The Flying Wallendas

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The Flying Wallendas is the name of a circus act and daredevil stunt performers, most known for performing highwire acts without a safety net. They were first known as The Great Wallendas, but the current name was coined by the press in the 40s and has stayed since. The name in their native German, "Die fliegenden Wallenda", is an obvious rhyme on the title of the Wagner opera, "Der fliegende Holländer" ("The Flying Dutchman").

Karl Wallenda was born in Magdeburg, Germany in 1905 to an old circus family, and began performing at the age of 6. While still in his teens he answered an ad for a hand balancer with courage. His employer, Louis Weitzman, taught him the trade. In 1922, Karl put together his own act with his brother Herman, Joseph Geiger, and a teenage girl, Helen Kreis, who eventually became his wife.

The act toured Europe for several years, performing some amazing stunts. When John Ringling saw them perform in Cuba, he quickly hired them to perform at the Ringling Brothers and Barnum and Bailey Circus. In 1928, they debuted at the Madison Square Garden. The act performed without a net (it had been lost in transit) and the crowd gave them a standing ovation.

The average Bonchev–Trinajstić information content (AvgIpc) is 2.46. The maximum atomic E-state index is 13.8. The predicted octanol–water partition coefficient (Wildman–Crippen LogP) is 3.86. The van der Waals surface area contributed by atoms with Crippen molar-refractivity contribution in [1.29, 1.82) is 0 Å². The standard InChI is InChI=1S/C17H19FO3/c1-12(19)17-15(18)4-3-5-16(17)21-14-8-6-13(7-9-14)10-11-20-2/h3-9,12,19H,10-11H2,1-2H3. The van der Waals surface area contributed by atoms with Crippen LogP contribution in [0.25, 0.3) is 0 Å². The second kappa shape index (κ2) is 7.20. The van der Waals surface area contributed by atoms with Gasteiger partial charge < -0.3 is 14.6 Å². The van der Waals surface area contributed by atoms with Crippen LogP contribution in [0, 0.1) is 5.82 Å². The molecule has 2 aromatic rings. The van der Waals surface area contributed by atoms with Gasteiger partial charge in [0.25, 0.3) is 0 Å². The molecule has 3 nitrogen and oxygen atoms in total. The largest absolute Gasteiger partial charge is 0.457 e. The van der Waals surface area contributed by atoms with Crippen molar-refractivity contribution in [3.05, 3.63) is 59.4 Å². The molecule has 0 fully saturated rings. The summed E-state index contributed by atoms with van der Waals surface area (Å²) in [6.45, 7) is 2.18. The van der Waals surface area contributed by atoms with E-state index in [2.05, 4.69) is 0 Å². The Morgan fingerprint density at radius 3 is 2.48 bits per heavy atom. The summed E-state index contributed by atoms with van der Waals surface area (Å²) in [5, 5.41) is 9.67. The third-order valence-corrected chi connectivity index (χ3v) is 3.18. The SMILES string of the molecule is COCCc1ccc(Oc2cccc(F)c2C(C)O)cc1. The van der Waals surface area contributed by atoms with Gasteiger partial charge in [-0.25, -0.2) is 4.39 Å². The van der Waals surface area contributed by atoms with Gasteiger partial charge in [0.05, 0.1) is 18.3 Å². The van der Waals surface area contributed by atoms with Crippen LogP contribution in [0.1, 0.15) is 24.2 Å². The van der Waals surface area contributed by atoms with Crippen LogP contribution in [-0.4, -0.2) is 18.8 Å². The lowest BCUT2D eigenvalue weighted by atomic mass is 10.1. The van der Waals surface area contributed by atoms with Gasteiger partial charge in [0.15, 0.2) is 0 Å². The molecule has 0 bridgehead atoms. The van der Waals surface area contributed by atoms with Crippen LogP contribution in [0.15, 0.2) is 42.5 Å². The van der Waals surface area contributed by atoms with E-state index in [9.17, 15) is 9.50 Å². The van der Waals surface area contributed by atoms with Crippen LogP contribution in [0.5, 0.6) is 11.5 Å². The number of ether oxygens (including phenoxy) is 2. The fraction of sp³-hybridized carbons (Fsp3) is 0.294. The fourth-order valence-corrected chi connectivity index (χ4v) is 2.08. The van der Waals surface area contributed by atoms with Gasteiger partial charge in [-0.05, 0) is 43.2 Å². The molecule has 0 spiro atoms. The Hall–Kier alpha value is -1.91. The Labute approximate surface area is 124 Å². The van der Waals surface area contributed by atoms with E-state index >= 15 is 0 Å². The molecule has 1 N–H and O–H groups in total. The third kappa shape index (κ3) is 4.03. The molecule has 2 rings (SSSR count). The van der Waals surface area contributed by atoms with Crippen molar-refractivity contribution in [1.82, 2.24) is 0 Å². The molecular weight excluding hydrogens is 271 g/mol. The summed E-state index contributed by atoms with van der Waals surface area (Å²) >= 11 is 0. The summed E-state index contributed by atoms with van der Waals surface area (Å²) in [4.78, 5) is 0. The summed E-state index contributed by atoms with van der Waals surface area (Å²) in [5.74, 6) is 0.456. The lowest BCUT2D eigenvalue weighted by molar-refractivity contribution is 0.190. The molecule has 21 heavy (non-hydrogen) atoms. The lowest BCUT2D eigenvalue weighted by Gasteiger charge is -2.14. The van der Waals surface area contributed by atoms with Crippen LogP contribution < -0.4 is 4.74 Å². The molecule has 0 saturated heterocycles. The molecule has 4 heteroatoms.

It was at a performance in Akron, Ohio that the group all fell off the wire, but were unhurt. The next day, a reporter who witnessed the accident was quoted in the newspaper: "The Wallendas fell so gracefully that it seemed as if they were flying" -- thus coining the name "The Flying Wallendas".

In 1944, while the Wallendas were performing in Hartford, Connecticut, a fire broke out, killing over 168 people. None of the Wallendas were hurt.

In the following years, Karl developed some of the most amazing acts like the seven-person chair pyramid. They continued performing those acts until 1962. That year, while performing at the Shrine Circus at Detroit's State Fair Coliseum, the front man on the wire faltered and the pyramid collapsed. Three men fell to the ground, killing Richard Faughnan, Wallenda's son-in-law, and nephew Dieter Schepp. Karl injured his pelvis, and his adopted son, Mario, was paralyzed from the waist down.

Other tragedies include when Wallenda's sister-in-law, Rietta, fell to her death in 1963, and his son-in-law Richard ("Chico") Guzman was killed in 1972 after touching a live electric wire while holding part of the metal rigging. Nonetheless, Karl decided to go on. He repeated the pyramid act in 1963 and 1977. Karl continued performing with a smaller group, and doing solo acts.